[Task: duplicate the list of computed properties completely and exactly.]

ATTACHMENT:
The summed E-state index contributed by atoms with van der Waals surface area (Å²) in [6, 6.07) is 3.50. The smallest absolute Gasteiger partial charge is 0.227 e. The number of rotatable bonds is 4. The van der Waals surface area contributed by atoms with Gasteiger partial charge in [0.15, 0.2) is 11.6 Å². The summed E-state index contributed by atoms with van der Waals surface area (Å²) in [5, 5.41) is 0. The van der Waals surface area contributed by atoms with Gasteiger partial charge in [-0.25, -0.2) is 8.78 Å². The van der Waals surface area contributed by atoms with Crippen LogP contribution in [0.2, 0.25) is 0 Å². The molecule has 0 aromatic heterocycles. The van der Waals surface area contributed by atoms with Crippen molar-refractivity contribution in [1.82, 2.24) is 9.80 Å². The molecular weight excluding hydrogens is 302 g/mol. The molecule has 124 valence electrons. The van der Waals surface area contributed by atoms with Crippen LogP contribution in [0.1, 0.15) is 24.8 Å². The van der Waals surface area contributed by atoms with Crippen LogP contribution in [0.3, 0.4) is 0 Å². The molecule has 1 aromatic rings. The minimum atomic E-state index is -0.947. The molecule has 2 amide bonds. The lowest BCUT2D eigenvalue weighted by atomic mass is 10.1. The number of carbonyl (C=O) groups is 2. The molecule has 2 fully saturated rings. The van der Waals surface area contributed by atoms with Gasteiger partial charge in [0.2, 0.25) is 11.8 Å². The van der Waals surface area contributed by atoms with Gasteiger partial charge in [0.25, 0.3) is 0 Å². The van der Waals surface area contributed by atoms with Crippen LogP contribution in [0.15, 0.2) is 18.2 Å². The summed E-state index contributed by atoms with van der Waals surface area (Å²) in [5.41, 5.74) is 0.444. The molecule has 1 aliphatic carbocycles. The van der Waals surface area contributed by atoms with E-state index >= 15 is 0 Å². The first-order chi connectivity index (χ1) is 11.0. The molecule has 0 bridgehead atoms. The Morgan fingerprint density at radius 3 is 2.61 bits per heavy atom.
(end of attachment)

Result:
The summed E-state index contributed by atoms with van der Waals surface area (Å²) in [6, 6.07) is 3.50. The smallest absolute Gasteiger partial charge is 0.227 e. The number of rotatable bonds is 4. The van der Waals surface area contributed by atoms with Gasteiger partial charge in [0.15, 0.2) is 11.6 Å². The summed E-state index contributed by atoms with van der Waals surface area (Å²) in [5, 5.41) is 0. The van der Waals surface area contributed by atoms with Gasteiger partial charge in [-0.25, -0.2) is 8.78 Å². The van der Waals surface area contributed by atoms with Crippen LogP contribution in [0.2, 0.25) is 0 Å². The molecule has 0 aromatic heterocycles. The van der Waals surface area contributed by atoms with Crippen molar-refractivity contribution in [1.82, 2.24) is 9.80 Å². The molecular weight excluding hydrogens is 302 g/mol. The molecule has 124 valence electrons. The van der Waals surface area contributed by atoms with Crippen LogP contribution in [0.1, 0.15) is 24.8 Å². The van der Waals surface area contributed by atoms with Crippen LogP contribution in [0.3, 0.4) is 0 Å². The molecule has 1 aromatic rings. The minimum atomic E-state index is -0.947. The molecule has 2 amide bonds. The lowest BCUT2D eigenvalue weighted by atomic mass is 10.1. The number of carbonyl (C=O) groups is 2. The molecule has 2 fully saturated rings. The van der Waals surface area contributed by atoms with Gasteiger partial charge in [0.2, 0.25) is 11.8 Å². The van der Waals surface area contributed by atoms with Gasteiger partial charge in [0.25, 0.3) is 0 Å². The van der Waals surface area contributed by atoms with Crippen LogP contribution in [0.15, 0.2) is 18.2 Å². The summed E-state index contributed by atoms with van der Waals surface area (Å²) in [5.41, 5.74) is 0.444. The molecule has 1 aliphatic carbocycles. The van der Waals surface area contributed by atoms with E-state index >= 15 is 0 Å². The first-order chi connectivity index (χ1) is 11.0. The molecule has 0 bridgehead atoms. The Morgan fingerprint density at radius 3 is 2.61 bits per heavy atom.